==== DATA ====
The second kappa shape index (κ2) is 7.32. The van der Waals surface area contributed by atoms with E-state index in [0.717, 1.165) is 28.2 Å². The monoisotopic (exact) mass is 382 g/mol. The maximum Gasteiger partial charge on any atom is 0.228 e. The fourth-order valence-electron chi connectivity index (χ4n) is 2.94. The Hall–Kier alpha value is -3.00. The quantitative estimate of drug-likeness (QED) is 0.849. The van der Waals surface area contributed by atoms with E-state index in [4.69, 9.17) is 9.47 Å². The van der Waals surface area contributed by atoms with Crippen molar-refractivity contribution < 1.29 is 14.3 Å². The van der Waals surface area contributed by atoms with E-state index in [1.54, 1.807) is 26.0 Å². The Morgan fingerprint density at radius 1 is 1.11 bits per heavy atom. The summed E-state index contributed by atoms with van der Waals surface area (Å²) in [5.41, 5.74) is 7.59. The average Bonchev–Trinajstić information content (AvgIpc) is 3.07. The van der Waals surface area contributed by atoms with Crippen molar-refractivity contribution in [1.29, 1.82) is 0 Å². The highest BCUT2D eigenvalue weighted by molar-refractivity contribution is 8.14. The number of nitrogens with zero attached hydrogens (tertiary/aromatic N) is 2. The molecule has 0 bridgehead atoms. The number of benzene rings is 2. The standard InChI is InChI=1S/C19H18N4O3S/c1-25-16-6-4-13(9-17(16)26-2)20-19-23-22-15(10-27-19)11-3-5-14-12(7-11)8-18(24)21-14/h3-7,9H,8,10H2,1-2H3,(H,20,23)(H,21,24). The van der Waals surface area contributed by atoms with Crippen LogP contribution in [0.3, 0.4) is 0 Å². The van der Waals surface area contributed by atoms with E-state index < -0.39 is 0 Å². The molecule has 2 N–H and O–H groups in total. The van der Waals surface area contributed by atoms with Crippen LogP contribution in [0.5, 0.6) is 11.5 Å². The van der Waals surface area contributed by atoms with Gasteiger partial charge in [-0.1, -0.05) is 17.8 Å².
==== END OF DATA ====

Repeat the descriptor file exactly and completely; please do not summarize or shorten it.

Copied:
The second kappa shape index (κ2) is 7.32. The van der Waals surface area contributed by atoms with E-state index in [0.717, 1.165) is 28.2 Å². The monoisotopic (exact) mass is 382 g/mol. The maximum Gasteiger partial charge on any atom is 0.228 e. The fourth-order valence-electron chi connectivity index (χ4n) is 2.94. The Hall–Kier alpha value is -3.00. The quantitative estimate of drug-likeness (QED) is 0.849. The van der Waals surface area contributed by atoms with E-state index in [4.69, 9.17) is 9.47 Å². The van der Waals surface area contributed by atoms with Crippen molar-refractivity contribution < 1.29 is 14.3 Å². The van der Waals surface area contributed by atoms with E-state index in [1.54, 1.807) is 26.0 Å². The Morgan fingerprint density at radius 1 is 1.11 bits per heavy atom. The summed E-state index contributed by atoms with van der Waals surface area (Å²) in [5.41, 5.74) is 7.59. The average Bonchev–Trinajstić information content (AvgIpc) is 3.07. The van der Waals surface area contributed by atoms with Crippen molar-refractivity contribution in [1.29, 1.82) is 0 Å². The highest BCUT2D eigenvalue weighted by molar-refractivity contribution is 8.14. The number of nitrogens with zero attached hydrogens (tertiary/aromatic N) is 2. The molecule has 0 bridgehead atoms. The number of benzene rings is 2. The standard InChI is InChI=1S/C19H18N4O3S/c1-25-16-6-4-13(9-17(16)26-2)20-19-23-22-15(10-27-19)11-3-5-14-12(7-11)8-18(24)21-14/h3-7,9H,8,10H2,1-2H3,(H,20,23)(H,21,24). The van der Waals surface area contributed by atoms with Crippen LogP contribution in [0.3, 0.4) is 0 Å². The van der Waals surface area contributed by atoms with E-state index < -0.39 is 0 Å². The molecule has 2 N–H and O–H groups in total. The van der Waals surface area contributed by atoms with Crippen LogP contribution in [0.5, 0.6) is 11.5 Å². The van der Waals surface area contributed by atoms with Gasteiger partial charge in [-0.1, -0.05) is 17.8 Å².